When you hear people say they prefer "high quality" content, what do they mean? What is it that makes some posts better than others?
@steemplus is a daily newspaper that pays you to find high quality content on Steemit. But what makes content “high quality” in the first place? It’s necessary for us to explain this so you at least have an idea of what we want to feature in the newspaper.
When going through the list of posts that our readers are recommending, we typically prefer content that follows these points.
We prefer content that...
1. Is Lengthy
We like to feature content that has a lot words. But these words are important. We make sure that the author doesn’t just draw out their post just to make it seem longer, but actually packs a lot of substance into the entire post.
2. Uses Visual Media
People like articles with a lot of pictures. Humans are visual learners, and a post with no photos or videos usually bores us. Try to find posts with aesthetically pleasing images, videos, gifs, graphs, charts, etc.
3. Uses Proper Grammar
Nobody likes to read something that sounds like a five year old wrote it. Try to stay away from posts that use LOL, OMG, or misspell a lot of words. However, if the post is meant to have some humor where those words are appropriate then that could be an exception.
4. Utilizes Good Formatting
Are the words too far apart? Are the images in the wrong place? Are there words were there shouldn’t be words? Are the headers and subheaders consistent sizes? When recommending your next post, make sure the layout looks good and everything complements each other.
5. Is Readable
Try not to choose posts that have paragraphs which wear down the reader’s eyes. Yes, we prefer long content, but content that is just one big block of text just won’t do. Sorry. Humans are scanners. 90% of the time, we don’t sit through and read every single word of an article. We typically look for key points and sentences and filter out that information from the rest. So look for posts that use bullets, have a lot of white space, has bold and italicized words, and break up paragraphs.
6. Has a Good Reputation
No, no, no. Not the author’s reputation, the reputation of the post. How do people react in the comments? Do they like it? Do they hate it? Has the post received any flags? If so, then why? Look for content that people enjoy reading.
7. Provides Value
Does it solve a problem? Does it answer a question? Does it provide entertainment? Does it make people laugh? Make sure the readers of that post are able to get something out of it.
A post that checks off all of these points would be the optimal recommendation.
Keep in mind that these don’t all have to be the case all of the time. For example, sometimes we’ll choose posts that don’t have any images, but feature posts strictly for what they provide in terms of value.
With that said, there are some things we don’t like and won’t feature. We won’t feature content that is...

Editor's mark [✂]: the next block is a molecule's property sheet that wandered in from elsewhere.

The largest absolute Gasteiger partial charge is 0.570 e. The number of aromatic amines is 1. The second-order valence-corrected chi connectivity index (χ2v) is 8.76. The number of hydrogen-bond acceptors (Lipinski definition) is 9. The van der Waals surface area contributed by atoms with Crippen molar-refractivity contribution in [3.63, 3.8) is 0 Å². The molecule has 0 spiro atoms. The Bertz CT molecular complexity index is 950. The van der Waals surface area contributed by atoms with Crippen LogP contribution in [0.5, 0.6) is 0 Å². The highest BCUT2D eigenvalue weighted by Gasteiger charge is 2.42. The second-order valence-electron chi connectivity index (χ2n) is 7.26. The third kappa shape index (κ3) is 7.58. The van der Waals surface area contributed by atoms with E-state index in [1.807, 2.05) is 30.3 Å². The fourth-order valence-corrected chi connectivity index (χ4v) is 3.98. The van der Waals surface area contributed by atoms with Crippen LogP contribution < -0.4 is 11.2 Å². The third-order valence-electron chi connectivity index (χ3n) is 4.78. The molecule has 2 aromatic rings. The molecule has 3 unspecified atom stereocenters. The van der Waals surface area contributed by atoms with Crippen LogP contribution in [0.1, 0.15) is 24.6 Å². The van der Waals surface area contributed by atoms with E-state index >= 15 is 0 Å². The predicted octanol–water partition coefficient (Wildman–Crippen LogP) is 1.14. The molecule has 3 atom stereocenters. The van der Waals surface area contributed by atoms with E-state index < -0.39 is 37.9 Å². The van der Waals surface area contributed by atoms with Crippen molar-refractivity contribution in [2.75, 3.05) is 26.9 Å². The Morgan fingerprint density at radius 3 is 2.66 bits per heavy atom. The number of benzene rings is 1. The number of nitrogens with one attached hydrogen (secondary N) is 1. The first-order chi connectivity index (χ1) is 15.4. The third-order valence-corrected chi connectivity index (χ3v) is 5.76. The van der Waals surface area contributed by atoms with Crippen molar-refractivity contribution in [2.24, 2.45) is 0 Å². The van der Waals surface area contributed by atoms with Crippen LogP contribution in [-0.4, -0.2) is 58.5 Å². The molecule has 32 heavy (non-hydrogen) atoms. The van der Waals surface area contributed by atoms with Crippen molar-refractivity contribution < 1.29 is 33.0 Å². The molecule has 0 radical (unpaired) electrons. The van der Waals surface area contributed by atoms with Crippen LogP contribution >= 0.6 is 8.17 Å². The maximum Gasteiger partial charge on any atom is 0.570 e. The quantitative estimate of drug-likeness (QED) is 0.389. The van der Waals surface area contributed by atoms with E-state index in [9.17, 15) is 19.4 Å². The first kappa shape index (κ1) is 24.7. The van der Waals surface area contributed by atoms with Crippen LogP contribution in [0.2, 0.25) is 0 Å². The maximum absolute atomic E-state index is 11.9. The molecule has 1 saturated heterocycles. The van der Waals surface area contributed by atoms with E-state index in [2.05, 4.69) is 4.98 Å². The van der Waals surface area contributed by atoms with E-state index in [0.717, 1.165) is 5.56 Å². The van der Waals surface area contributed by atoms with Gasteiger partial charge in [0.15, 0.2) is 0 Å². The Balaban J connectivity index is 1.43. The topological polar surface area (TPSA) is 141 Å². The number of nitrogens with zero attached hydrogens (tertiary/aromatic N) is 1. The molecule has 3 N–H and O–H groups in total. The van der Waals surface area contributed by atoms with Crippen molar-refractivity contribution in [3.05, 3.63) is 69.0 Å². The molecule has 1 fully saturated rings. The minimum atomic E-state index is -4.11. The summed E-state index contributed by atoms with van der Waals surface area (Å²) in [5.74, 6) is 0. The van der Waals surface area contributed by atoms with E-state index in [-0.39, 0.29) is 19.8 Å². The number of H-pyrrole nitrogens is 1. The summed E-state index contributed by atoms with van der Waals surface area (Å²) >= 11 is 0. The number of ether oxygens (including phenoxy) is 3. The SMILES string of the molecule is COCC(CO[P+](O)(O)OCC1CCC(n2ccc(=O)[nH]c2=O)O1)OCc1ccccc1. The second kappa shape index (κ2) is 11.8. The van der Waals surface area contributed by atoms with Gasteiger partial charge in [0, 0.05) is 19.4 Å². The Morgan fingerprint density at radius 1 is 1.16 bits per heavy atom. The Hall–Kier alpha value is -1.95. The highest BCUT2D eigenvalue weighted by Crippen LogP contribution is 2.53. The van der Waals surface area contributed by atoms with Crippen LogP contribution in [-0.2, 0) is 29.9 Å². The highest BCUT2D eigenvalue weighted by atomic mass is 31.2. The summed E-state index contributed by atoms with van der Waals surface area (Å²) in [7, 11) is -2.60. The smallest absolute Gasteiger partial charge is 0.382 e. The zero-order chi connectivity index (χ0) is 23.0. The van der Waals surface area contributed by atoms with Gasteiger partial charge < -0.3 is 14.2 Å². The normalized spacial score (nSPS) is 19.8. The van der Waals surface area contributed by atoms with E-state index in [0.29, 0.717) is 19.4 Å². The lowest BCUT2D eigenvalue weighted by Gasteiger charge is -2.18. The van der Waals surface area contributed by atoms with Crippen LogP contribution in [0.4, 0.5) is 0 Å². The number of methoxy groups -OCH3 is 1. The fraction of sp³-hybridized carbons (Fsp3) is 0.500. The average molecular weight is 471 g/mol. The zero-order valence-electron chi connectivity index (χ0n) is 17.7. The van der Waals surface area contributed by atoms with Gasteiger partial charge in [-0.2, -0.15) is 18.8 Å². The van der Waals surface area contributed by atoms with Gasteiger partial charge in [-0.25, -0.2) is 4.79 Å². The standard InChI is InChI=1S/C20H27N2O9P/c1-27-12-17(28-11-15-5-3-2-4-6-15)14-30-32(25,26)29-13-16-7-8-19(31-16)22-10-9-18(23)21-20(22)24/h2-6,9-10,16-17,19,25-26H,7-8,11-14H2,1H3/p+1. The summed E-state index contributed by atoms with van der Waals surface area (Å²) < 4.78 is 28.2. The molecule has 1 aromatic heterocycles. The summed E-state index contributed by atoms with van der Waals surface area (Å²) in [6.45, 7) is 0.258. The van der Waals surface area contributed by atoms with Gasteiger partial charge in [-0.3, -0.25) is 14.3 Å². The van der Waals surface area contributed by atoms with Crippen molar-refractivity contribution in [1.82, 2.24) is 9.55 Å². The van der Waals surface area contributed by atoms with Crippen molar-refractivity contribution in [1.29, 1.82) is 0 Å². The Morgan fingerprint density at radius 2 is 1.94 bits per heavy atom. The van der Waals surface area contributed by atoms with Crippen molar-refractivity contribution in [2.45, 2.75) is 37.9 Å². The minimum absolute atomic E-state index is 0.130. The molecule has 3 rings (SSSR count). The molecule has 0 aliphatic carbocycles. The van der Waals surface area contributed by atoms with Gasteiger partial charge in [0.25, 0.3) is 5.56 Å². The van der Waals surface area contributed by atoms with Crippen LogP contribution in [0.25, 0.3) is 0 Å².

Copying and pasting stuff and calling it your own is one of the worst things you can do. Make sure the post that you’re recommending isn’t a duplicate from somewhere else. If you want to be absolutely positive, there are plagiarism checkers on the internet that will scan for similar words from different places on the internet.
2. Filled With Swear Words
There are some exceptions to this. If the post is genuinely funny, then we might feature it. But nine times out of ten, people don’t like reading stuff that excessively cusses.
Why did they write what they wrote? What’s the point to it? Was it to try and make us laugh, smile, scared, entertained, or mad? If it doesn’t have a clear purpose, it shouldn’t have been written.
If the author is posting false information, we won’t feature it. It’s that simple.
If the post makes people feel worse after reading it than when we started it, you’re not helping anybody. Try finding content that lifts people up instead of putting people down.
There are exceptions that can be made for this. If the post gives unbiased facts, then we may not mind. However, if the post is completely skewed to one side of a coin, we most likely will not feature it.
If the author doesn’t use any voice or enthusiasm and sounds like they’re half asleep or possibly even dead, then please don’t recommend their posts. However, if the author is writing something that is strictly informational and a voice isn’t appropriate, then that could be an exception.
And as I said before, the post you recommend doesn't have to cover every single one of these points, but a post that does cover these points would be ideal, and would be more likely to be featured.
So now you know. Hopefully you have a better understanding of what we like and what we don’t like to feature in the Steemplus newspaper. If you’re a writer, then this information could be very practical for you as well.
If you’ve never heard of Steemplus before, then you are missing out! Everyday Steemplus features high quality content. In the comments section, you recommend good content. And if we think our readers would want to read it, then we’ll feature it. If we feature content that you recommended, you receive some of the money that the Steemplus newspaper generates. To learn more, check out the main account: @steemplus